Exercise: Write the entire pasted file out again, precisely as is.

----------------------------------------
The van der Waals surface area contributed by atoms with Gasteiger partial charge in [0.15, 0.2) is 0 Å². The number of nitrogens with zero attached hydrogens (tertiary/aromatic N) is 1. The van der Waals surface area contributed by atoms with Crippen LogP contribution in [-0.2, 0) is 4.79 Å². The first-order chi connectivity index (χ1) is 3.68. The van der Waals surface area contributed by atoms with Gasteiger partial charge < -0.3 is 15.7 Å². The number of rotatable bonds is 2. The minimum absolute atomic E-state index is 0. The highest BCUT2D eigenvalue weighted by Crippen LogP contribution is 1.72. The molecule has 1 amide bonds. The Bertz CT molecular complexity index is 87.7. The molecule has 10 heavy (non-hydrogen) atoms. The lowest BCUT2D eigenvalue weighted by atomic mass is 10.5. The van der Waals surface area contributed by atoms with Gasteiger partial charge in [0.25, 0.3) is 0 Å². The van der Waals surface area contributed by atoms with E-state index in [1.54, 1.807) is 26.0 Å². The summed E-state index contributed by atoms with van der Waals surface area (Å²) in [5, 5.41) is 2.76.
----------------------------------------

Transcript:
The van der Waals surface area contributed by atoms with Gasteiger partial charge in [0.15, 0.2) is 0 Å². The number of nitrogens with zero attached hydrogens (tertiary/aromatic N) is 1. The van der Waals surface area contributed by atoms with Crippen LogP contribution in [-0.2, 0) is 4.79 Å². The first-order chi connectivity index (χ1) is 3.68. The van der Waals surface area contributed by atoms with Gasteiger partial charge < -0.3 is 15.7 Å². The number of rotatable bonds is 2. The minimum absolute atomic E-state index is 0. The highest BCUT2D eigenvalue weighted by Crippen LogP contribution is 1.72. The molecule has 1 amide bonds. The Bertz CT molecular complexity index is 87.7. The molecule has 10 heavy (non-hydrogen) atoms. The lowest BCUT2D eigenvalue weighted by atomic mass is 10.5. The van der Waals surface area contributed by atoms with Gasteiger partial charge in [0.25, 0.3) is 0 Å². The van der Waals surface area contributed by atoms with E-state index in [1.54, 1.807) is 26.0 Å². The summed E-state index contributed by atoms with van der Waals surface area (Å²) in [5, 5.41) is 2.76.